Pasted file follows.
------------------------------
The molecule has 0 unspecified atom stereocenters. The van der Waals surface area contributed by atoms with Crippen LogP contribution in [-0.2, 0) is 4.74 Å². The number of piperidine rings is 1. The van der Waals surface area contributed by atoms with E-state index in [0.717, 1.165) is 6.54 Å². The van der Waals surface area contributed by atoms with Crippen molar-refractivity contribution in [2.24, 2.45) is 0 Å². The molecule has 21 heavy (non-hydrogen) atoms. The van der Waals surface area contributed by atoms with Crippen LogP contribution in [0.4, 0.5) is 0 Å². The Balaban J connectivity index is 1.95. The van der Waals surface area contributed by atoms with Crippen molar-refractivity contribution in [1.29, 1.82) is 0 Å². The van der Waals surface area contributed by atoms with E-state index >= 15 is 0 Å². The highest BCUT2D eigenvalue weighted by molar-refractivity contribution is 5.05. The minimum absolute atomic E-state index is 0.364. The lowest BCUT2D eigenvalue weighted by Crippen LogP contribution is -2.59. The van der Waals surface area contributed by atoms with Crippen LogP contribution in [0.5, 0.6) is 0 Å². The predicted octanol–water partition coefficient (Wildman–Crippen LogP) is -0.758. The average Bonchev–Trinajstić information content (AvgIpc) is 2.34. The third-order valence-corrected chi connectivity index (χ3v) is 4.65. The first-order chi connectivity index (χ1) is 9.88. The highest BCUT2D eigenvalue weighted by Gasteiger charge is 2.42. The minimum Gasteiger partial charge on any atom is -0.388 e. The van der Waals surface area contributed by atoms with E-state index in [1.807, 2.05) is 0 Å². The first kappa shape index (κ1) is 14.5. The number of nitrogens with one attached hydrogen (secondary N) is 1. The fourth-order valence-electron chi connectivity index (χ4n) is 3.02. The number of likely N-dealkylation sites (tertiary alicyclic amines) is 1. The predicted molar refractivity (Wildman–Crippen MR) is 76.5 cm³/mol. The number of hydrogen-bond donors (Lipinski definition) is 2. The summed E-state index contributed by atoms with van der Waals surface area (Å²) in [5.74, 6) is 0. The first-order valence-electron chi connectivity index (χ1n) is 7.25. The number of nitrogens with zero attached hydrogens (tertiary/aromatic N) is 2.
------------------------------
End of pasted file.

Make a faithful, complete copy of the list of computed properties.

The molecule has 0 unspecified atom stereocenters. The van der Waals surface area contributed by atoms with Crippen LogP contribution in [-0.2, 0) is 4.74 Å². The number of piperidine rings is 1. The van der Waals surface area contributed by atoms with E-state index in [0.717, 1.165) is 6.54 Å². The van der Waals surface area contributed by atoms with Crippen molar-refractivity contribution in [2.24, 2.45) is 0 Å². The molecule has 21 heavy (non-hydrogen) atoms. The van der Waals surface area contributed by atoms with Crippen LogP contribution in [0.4, 0.5) is 0 Å². The Balaban J connectivity index is 1.95. The van der Waals surface area contributed by atoms with Crippen molar-refractivity contribution in [1.29, 1.82) is 0 Å². The van der Waals surface area contributed by atoms with E-state index >= 15 is 0 Å². The highest BCUT2D eigenvalue weighted by molar-refractivity contribution is 5.05. The minimum absolute atomic E-state index is 0.364. The lowest BCUT2D eigenvalue weighted by Crippen LogP contribution is -2.59. The van der Waals surface area contributed by atoms with Crippen LogP contribution in [0.5, 0.6) is 0 Å². The predicted octanol–water partition coefficient (Wildman–Crippen LogP) is -0.758. The average Bonchev–Trinajstić information content (AvgIpc) is 2.34. The third-order valence-corrected chi connectivity index (χ3v) is 4.65. The first-order chi connectivity index (χ1) is 9.88. The highest BCUT2D eigenvalue weighted by Gasteiger charge is 2.42. The minimum Gasteiger partial charge on any atom is -0.388 e. The van der Waals surface area contributed by atoms with E-state index in [1.807, 2.05) is 0 Å². The first kappa shape index (κ1) is 14.5. The number of nitrogens with one attached hydrogen (secondary N) is 1. The fourth-order valence-electron chi connectivity index (χ4n) is 3.02. The number of likely N-dealkylation sites (tertiary alicyclic amines) is 1. The predicted molar refractivity (Wildman–Crippen MR) is 76.5 cm³/mol. The number of hydrogen-bond donors (Lipinski definition) is 2. The summed E-state index contributed by atoms with van der Waals surface area (Å²) in [5.74, 6) is 0. The first-order valence-electron chi connectivity index (χ1n) is 7.25. The number of nitrogens with zero attached hydrogens (tertiary/aromatic N) is 2.